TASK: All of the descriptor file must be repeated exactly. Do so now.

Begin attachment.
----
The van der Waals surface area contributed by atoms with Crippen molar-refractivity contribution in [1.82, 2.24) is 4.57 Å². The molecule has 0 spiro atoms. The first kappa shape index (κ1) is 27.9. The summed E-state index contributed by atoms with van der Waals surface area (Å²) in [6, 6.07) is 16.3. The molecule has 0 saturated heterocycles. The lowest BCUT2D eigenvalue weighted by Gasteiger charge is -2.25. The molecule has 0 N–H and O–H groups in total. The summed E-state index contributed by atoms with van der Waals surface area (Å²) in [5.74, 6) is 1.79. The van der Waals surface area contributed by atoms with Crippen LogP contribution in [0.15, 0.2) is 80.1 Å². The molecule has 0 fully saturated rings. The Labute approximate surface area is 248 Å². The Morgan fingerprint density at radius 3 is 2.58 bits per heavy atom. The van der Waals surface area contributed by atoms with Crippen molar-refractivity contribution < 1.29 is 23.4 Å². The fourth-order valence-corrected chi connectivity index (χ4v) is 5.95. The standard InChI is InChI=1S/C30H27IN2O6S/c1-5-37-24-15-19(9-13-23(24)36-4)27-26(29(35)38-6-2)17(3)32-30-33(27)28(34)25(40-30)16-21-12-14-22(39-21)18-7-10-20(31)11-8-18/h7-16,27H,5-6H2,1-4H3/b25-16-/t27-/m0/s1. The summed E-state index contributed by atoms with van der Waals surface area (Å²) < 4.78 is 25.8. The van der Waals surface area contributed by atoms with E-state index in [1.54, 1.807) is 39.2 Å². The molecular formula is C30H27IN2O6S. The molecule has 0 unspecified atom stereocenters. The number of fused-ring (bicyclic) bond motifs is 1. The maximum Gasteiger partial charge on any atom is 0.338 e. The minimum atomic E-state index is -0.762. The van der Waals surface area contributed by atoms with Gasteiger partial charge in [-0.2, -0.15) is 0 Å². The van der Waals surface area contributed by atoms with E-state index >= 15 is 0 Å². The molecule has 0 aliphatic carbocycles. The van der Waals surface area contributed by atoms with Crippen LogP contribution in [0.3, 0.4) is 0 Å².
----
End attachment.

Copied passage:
The van der Waals surface area contributed by atoms with Crippen molar-refractivity contribution in [1.82, 2.24) is 4.57 Å². The molecule has 0 spiro atoms. The first kappa shape index (κ1) is 27.9. The summed E-state index contributed by atoms with van der Waals surface area (Å²) in [6, 6.07) is 16.3. The molecule has 0 saturated heterocycles. The lowest BCUT2D eigenvalue weighted by Gasteiger charge is -2.25. The molecule has 0 N–H and O–H groups in total. The summed E-state index contributed by atoms with van der Waals surface area (Å²) in [5.74, 6) is 1.79. The van der Waals surface area contributed by atoms with Crippen LogP contribution in [0.15, 0.2) is 80.1 Å². The molecule has 0 fully saturated rings. The Labute approximate surface area is 248 Å². The Morgan fingerprint density at radius 3 is 2.58 bits per heavy atom. The van der Waals surface area contributed by atoms with Crippen molar-refractivity contribution < 1.29 is 23.4 Å². The fourth-order valence-corrected chi connectivity index (χ4v) is 5.95. The standard InChI is InChI=1S/C30H27IN2O6S/c1-5-37-24-15-19(9-13-23(24)36-4)27-26(29(35)38-6-2)17(3)32-30-33(27)28(34)25(40-30)16-21-12-14-22(39-21)18-7-10-20(31)11-8-18/h7-16,27H,5-6H2,1-4H3/b25-16-/t27-/m0/s1. The summed E-state index contributed by atoms with van der Waals surface area (Å²) < 4.78 is 25.8. The van der Waals surface area contributed by atoms with E-state index in [1.54, 1.807) is 39.2 Å². The molecular formula is C30H27IN2O6S. The molecule has 0 unspecified atom stereocenters. The number of fused-ring (bicyclic) bond motifs is 1. The maximum Gasteiger partial charge on any atom is 0.338 e. The minimum atomic E-state index is -0.762. The van der Waals surface area contributed by atoms with Gasteiger partial charge in [-0.2, -0.15) is 0 Å². The van der Waals surface area contributed by atoms with E-state index >= 15 is 0 Å². The molecule has 0 aliphatic carbocycles. The van der Waals surface area contributed by atoms with Crippen LogP contribution in [0.3, 0.4) is 0 Å².